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America Brown
America Brown
Actors: Frankie R. Faison, Michael Rapaport, Karen Black, lodie Bouchez, Elizabeth Bove
Director: Paul Black
Genres: Drama
UR     2005     1hr 30min

In America Brown, a coming-of-age drama, high school football star Ricky Brown (Ryan Kwanten) flees his hometown in west Texas to start a new life in New York City. There he begins to cope with the accidental death of his ...  more »


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Movie Details

Actors: Frankie R. Faison, Michael Rapaport, Karen Black, lodie Bouchez, Elizabeth Bove
Director: Paul Black
Genres: Drama
Sub-Genres: Drama
Studio: TLA
Format: DVD - Color,Widescreen - Closed-captioned,Subtitled
DVD Release Date: 11/08/2005
Original Release Date: 01/01/2004
Theatrical Release Date: 01/01/2004
Release Year: 2005
Run Time: 1hr 30min
Screens: Color,Widescreen
Number of Discs: 1
SwapaDVD Credits: 1
Total Copies: 0
Members Wishing: 1
MPAA Rating: Unrated
Languages: English
Subtitles: English

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Movie Reviews

A Fish out of Water, Learning to Swim
Grady Harp | Los Angeles, CA United States | 11/14/2005
(4 out of 5 stars)

"AMERICA BROWN is one of those little Indie films that creeps up on you and despite the technical flaws and obvious low budget milieu makes a solid impact as a bit a Americana worth visiting.

America Brown aka Ricky Brown (Ryan Kwanten) is a highschool senior who happens to be a football star in his tiny West Texas town where Bo (Leo Burmester) and Coach (Frankie Faison) have pinned there efforts to break into the big time in football if Ricky fulfills his expectations. Ricky lives with his beautician mother (Karen Black) whose strident husband is dead and whose oldest son Daniel (Michael Rapaport) recently died from a heart attack. Ricky needs to breathe and escapes to Brooklyn where he traces down his personal hero, former football Texas star John Cross (Hill Harper) who has become a Catholic priest but has secrets of his own. John takes in Ricky, and Ricky begins to discover the world outside of Texas, loses his virginity to a diner waitress Vera (Natasha Lyonne) and befriends Rosie (Élodie Bouchez), whose attachment to John Cross seems to have some undercurrents. Ricky is all innocence and beautiful youth as he walks the streets of New York in his jeans, cowboy clothes and Stetson - reminiscent of Midnight Cowboy. But as his mind is exposed to the world outside Texas and football he comes to grips with a recurring unbearable nightmare: he feels responsible for his brother Daniel's death. Ricky ultimately returns to his hometown, to his loving mother, and to football, faces his demons, and learns the meaning of becoming a man.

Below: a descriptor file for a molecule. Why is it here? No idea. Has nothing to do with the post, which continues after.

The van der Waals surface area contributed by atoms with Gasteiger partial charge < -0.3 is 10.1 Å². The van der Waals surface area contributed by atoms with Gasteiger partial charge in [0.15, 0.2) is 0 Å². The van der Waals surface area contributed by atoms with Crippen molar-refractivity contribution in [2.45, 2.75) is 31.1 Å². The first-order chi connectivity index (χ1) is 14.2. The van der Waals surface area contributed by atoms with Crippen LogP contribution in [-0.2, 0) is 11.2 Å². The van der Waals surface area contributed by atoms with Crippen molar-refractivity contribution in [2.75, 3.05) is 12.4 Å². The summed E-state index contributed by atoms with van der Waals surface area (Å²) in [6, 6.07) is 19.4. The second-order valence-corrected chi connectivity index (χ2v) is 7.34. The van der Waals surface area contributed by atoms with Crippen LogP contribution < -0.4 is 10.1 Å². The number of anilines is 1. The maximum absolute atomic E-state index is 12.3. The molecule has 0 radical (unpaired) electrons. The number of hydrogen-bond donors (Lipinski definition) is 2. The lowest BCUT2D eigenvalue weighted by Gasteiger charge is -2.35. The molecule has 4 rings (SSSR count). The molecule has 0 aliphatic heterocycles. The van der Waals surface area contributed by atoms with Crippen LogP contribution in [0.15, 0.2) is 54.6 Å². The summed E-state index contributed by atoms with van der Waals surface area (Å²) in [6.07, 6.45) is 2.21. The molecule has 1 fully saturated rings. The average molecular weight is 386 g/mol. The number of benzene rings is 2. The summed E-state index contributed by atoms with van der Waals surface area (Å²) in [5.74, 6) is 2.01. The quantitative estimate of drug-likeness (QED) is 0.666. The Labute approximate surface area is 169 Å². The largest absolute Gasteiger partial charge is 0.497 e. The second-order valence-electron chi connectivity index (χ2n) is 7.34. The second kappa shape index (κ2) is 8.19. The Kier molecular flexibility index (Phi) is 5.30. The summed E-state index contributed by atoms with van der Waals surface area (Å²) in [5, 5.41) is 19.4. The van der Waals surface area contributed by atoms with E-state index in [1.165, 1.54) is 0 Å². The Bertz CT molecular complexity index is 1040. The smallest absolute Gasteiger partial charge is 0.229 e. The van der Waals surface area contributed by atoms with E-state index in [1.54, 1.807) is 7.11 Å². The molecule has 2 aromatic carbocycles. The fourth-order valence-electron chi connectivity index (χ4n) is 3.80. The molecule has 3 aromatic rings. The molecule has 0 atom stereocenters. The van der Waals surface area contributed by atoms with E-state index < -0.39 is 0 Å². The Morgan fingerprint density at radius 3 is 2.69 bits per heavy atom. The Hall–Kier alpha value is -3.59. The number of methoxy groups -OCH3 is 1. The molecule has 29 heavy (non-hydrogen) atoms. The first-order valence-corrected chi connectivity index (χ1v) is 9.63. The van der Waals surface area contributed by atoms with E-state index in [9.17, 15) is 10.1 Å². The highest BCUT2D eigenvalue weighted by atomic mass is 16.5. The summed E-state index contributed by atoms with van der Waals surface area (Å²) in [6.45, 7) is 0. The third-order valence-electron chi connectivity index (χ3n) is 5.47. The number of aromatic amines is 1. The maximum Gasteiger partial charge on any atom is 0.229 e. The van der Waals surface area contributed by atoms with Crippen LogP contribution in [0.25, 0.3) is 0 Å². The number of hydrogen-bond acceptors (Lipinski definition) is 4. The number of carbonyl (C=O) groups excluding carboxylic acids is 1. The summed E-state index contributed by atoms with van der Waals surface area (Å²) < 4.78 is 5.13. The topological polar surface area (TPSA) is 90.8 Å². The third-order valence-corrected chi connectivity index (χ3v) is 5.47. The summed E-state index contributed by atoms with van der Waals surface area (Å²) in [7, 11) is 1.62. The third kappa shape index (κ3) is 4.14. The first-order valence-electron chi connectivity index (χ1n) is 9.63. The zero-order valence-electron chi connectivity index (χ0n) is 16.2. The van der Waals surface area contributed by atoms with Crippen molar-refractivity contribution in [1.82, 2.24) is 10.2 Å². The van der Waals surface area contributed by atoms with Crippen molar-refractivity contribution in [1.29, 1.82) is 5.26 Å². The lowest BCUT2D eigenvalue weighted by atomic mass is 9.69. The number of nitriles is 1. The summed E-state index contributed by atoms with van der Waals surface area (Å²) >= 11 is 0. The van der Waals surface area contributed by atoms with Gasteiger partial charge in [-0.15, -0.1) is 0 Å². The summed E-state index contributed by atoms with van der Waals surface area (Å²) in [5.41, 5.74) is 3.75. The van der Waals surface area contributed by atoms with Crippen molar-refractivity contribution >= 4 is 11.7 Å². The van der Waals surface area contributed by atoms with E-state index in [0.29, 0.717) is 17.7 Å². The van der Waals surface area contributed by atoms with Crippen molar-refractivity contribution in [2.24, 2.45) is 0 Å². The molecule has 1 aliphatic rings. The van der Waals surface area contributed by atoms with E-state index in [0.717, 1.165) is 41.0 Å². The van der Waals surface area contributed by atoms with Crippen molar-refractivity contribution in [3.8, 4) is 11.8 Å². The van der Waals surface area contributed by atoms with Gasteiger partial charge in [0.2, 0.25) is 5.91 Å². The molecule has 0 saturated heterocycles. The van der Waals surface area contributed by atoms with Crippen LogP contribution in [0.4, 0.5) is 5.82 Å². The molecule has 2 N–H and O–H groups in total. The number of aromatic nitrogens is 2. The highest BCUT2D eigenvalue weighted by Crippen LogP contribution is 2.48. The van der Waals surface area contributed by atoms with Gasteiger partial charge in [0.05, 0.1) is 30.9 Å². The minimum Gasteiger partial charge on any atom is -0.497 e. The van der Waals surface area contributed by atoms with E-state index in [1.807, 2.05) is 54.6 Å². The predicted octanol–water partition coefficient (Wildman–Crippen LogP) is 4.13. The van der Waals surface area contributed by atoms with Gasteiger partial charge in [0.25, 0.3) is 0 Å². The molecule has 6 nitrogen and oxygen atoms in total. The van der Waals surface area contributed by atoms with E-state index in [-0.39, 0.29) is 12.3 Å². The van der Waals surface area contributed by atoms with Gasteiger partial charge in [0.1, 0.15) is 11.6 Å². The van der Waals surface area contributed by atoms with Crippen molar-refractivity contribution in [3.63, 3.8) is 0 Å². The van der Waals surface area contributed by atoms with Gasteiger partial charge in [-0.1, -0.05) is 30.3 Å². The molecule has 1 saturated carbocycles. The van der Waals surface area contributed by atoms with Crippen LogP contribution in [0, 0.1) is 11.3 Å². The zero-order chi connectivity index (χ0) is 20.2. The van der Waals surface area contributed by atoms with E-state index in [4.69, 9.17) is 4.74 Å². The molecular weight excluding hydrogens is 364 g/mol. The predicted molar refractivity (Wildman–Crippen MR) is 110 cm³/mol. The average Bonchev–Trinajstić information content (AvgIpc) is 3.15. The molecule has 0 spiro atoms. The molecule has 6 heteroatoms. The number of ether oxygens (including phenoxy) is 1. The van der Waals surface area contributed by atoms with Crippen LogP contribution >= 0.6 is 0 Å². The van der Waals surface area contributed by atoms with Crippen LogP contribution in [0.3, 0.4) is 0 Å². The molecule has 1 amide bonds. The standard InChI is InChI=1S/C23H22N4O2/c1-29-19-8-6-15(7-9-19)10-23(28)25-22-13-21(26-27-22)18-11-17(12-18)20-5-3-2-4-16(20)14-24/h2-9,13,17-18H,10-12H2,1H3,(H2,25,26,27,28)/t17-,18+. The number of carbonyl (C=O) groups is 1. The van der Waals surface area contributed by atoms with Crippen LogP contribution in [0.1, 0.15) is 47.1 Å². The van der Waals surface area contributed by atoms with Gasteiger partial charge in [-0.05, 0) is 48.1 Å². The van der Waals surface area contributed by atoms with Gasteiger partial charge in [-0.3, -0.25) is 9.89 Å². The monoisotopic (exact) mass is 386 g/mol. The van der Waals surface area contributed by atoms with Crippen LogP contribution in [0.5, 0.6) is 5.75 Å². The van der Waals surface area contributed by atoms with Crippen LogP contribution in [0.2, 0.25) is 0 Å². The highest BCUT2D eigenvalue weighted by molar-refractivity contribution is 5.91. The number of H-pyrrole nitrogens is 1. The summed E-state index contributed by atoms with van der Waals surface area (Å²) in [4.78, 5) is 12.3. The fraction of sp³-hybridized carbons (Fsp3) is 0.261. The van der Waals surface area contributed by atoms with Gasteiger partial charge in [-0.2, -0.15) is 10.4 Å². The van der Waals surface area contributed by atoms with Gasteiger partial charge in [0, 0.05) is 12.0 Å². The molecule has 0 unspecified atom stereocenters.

Young Australian actor Ryan Kwanten, complete with authentic Texan twang, creates a character impossible not to love. His mixture of optimism, naiveté, and inner torture is a fine portrayal of a gifted sportsman challenging what his world expects of him. The remainder of the cast is likewise very fine. London born, Canadian writer/director Paul Black gifts us with his first feature film here and he seems to have all of the makings of a truly fine artist. Watch for his future work! Recommended. Grady Harp, November 05
An obscure gem of an independent movie
Library CD Borrower | Boston, MA | 04/03/2006
(4 out of 5 stars)

"I thought I'd write a little blurb about an independent movie I've seen that got little publicity, shown practically nowhere, and has been seen by practically no one. The script is great, though there is very little humor and filled with many awkward silences so it's a bit hard-hitting. But that's understandable knowing the situation the main character is in. The waitress who plays Vera is the same girl who played the "band camp girl" in American Pie movies. She's adorable here as Ricky's first love, and frankly, not quite as flat-chested as she was in those movies - she's grown up some. There isn't really a resolution to Ricky's return except that he faces his fears and goes on with his life. The rest is left up to the imagination. A provocative, well-executed movie worth seeing, a movie better than most major-studio pictures I've seen lately."
Incomplete--Spoiler Alert!
Russell G. Lavoie | Portland, ME | 01/24/2007
(2 out of 5 stars)

"This is one of the most imcomplete films I've ever seen. If "Ricky Brown" weren't such a likable and attractive character, I believe this film would have been unbearable. The character of the ex football player turned priest was just weird. His silence throughout the first half of the film was either bad direction or a case of over-emoting. I really wanted to like this film, as the preview on In Demand made it seem good. Actually, the preview on In Demand made it seem like a very different movie. All the characters have secrets that are never revealed, so it makes it kind of annoying trying to guess what motivates them, if anything motivates them. Apparently, Ricky Brown is gay and has decided to quit football and work in his mothers beauty shop because that's what all gay men do. But in the end you see him practicing for football. Also when Ricky, who we have discovered is gay, leaves New York, he kisses Vera goodbye as though he's in love with her. It really makes no sense. I think this film has a good premise and some decent performances, but it ultimately goes nowhere. Again, I went into it really expecting to like it, but it just didn't make the grade."